2020 Tennessee Soybean Festival Canceled

The 2020 Tennessee Soybean Festival Board of Directors made the decision to cancel the 27th Annual Tennessee Soybean Festival planned for September 5-12, due to the uncertainties that still lie ahead from the COVID-19 pandemic.
According to TSF Executive Director, David Belote, “The information we are currently receiving from state and federal governments indicates that we should discontinue our efforts to host festivals, fairs, or other special events that have the capacity to draw large numbers of people until further notice. The Tennessee Soybean Festival requires advance planning in the form of securing agreements with carnivals, street vendors, entertainment acts and other attractions. From a planning perspective, we simply cannot take the financial risk given the uncertainty of the future. We are dealing with a pandemic and the obvious restrictions that it imposes.”
“Also, the Tennessee Soybean Festival relies solely on sponsorships and contributions from local businesses to operate,” Belote stated.
“Truly, these are difficult times for all of us and as stewards of our festival, we would be hard-pressed to ask our local retailers and businesses to contribute to the festival this year while their own financial futures are uncertain due to the many closures and restrictions as a result of COVID-19.”
The Tennessee Soybean Festival was awarded in February 2020 the Best Festival in the Southeast by the Southeast Festivals and Events Association. The festival last year attracted over 24,000 people to Martin, Tennessee. Currently, the State of Tennessee Economic Recovery Group is asking local governments to not plan events that encourage close contact and the assembling of large groups.
Director Belote emphasized that public safety is one of the most important planning components of the Tennessee Soybean Festival.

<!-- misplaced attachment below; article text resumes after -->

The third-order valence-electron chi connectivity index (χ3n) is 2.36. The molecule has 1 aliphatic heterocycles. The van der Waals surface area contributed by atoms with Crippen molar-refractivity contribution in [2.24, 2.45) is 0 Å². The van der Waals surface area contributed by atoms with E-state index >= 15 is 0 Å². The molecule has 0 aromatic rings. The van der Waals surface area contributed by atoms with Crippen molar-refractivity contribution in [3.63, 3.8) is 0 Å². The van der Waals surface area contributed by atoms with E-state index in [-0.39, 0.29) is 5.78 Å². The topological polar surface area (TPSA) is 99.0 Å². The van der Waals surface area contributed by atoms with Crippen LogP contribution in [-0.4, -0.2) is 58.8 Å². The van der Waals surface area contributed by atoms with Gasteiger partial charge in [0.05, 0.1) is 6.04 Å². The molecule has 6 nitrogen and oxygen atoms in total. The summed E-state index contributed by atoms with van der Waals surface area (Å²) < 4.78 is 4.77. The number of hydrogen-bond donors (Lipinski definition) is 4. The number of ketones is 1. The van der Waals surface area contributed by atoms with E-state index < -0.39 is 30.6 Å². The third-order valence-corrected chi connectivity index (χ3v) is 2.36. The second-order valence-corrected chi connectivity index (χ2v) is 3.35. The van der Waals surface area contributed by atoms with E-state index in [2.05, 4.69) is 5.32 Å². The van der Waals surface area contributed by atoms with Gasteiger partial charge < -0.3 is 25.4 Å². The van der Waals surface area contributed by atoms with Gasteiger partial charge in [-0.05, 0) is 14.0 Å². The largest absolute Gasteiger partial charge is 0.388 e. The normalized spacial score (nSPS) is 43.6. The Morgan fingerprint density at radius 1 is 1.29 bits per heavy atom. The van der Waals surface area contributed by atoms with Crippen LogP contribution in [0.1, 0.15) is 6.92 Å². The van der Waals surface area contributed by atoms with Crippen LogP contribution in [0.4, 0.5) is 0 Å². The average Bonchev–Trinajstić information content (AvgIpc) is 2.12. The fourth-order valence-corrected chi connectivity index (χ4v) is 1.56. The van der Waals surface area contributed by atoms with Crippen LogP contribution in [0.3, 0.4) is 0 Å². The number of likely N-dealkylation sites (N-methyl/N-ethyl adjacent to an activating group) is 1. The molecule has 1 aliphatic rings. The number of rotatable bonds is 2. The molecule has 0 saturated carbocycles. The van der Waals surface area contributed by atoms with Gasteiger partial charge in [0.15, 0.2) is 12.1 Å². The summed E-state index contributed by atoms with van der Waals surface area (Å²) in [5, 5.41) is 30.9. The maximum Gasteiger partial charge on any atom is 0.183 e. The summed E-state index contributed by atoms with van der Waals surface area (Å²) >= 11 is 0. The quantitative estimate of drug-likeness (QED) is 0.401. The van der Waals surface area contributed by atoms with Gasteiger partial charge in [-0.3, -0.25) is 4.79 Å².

“The safety and well-being of our citizens is paramount. Our board of directors has emphasized that ensuring the safety of Martin residents, attendees, entertainment acts, and vendors is of utmost importance. The inherent risks involved with this pandemic are self-evident. Given all of the factors that it takes to produce a festival and the current uncertainties surrounding the pandemic, at this point in time we strongly feel that it is not in the best interest of our community to continue the pursuit of the 2020 Festival.”
Mayor Randy Brundige was asked for comment regarding the significance of what the TSF means to the Martin community. Mayor Brundige stated, “Not only does the Tennessee Soybean Festival contribute to the city’s economy but also puts us on the map. We will miss making people smile and making Martin a destination to celebrate the soybean this year.”
Mayor Brundige stated that in his travels across the state the Tennessee Soybean Festival has become one of the premier associations with the city. If you visit the TSF website, one will see that Martin truly becomes a destination during this week. Documented and identified are those who travel to Martin to attend the festival from all parts of the United States and throughout the world.

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